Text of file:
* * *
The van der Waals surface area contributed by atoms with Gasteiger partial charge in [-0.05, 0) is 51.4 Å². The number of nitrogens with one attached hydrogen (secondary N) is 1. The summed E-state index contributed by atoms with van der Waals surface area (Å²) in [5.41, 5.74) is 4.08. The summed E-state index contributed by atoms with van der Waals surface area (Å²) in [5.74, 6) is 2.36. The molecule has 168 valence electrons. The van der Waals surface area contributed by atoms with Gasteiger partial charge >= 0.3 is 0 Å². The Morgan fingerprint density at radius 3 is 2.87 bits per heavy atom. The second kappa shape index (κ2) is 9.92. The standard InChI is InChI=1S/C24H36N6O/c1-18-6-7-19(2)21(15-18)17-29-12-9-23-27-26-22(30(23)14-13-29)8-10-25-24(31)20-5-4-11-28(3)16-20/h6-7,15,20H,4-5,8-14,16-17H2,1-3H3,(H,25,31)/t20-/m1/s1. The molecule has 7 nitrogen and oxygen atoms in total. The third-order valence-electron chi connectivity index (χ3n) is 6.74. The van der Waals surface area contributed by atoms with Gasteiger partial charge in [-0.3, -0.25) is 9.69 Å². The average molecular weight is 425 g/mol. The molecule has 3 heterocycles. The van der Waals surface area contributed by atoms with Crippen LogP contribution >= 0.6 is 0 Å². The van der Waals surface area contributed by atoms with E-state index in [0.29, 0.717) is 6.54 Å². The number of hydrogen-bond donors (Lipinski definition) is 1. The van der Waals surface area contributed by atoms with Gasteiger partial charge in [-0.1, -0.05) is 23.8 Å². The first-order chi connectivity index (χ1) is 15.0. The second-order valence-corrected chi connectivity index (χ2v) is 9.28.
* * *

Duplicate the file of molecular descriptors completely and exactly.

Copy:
The van der Waals surface area contributed by atoms with Gasteiger partial charge in [-0.05, 0) is 51.4 Å². The number of nitrogens with one attached hydrogen (secondary N) is 1. The summed E-state index contributed by atoms with van der Waals surface area (Å²) in [5.41, 5.74) is 4.08. The summed E-state index contributed by atoms with van der Waals surface area (Å²) in [5.74, 6) is 2.36. The molecule has 168 valence electrons. The van der Waals surface area contributed by atoms with Gasteiger partial charge >= 0.3 is 0 Å². The Morgan fingerprint density at radius 3 is 2.87 bits per heavy atom. The second kappa shape index (κ2) is 9.92. The standard InChI is InChI=1S/C24H36N6O/c1-18-6-7-19(2)21(15-18)17-29-12-9-23-27-26-22(30(23)14-13-29)8-10-25-24(31)20-5-4-11-28(3)16-20/h6-7,15,20H,4-5,8-14,16-17H2,1-3H3,(H,25,31)/t20-/m1/s1. The molecule has 7 nitrogen and oxygen atoms in total. The third-order valence-electron chi connectivity index (χ3n) is 6.74. The van der Waals surface area contributed by atoms with Gasteiger partial charge in [-0.3, -0.25) is 9.69 Å². The average molecular weight is 425 g/mol. The molecule has 3 heterocycles. The van der Waals surface area contributed by atoms with Crippen LogP contribution >= 0.6 is 0 Å². The van der Waals surface area contributed by atoms with E-state index in [0.29, 0.717) is 6.54 Å². The number of hydrogen-bond donors (Lipinski definition) is 1. The van der Waals surface area contributed by atoms with Gasteiger partial charge in [-0.1, -0.05) is 23.8 Å². The first-order chi connectivity index (χ1) is 15.0. The second-order valence-corrected chi connectivity index (χ2v) is 9.28.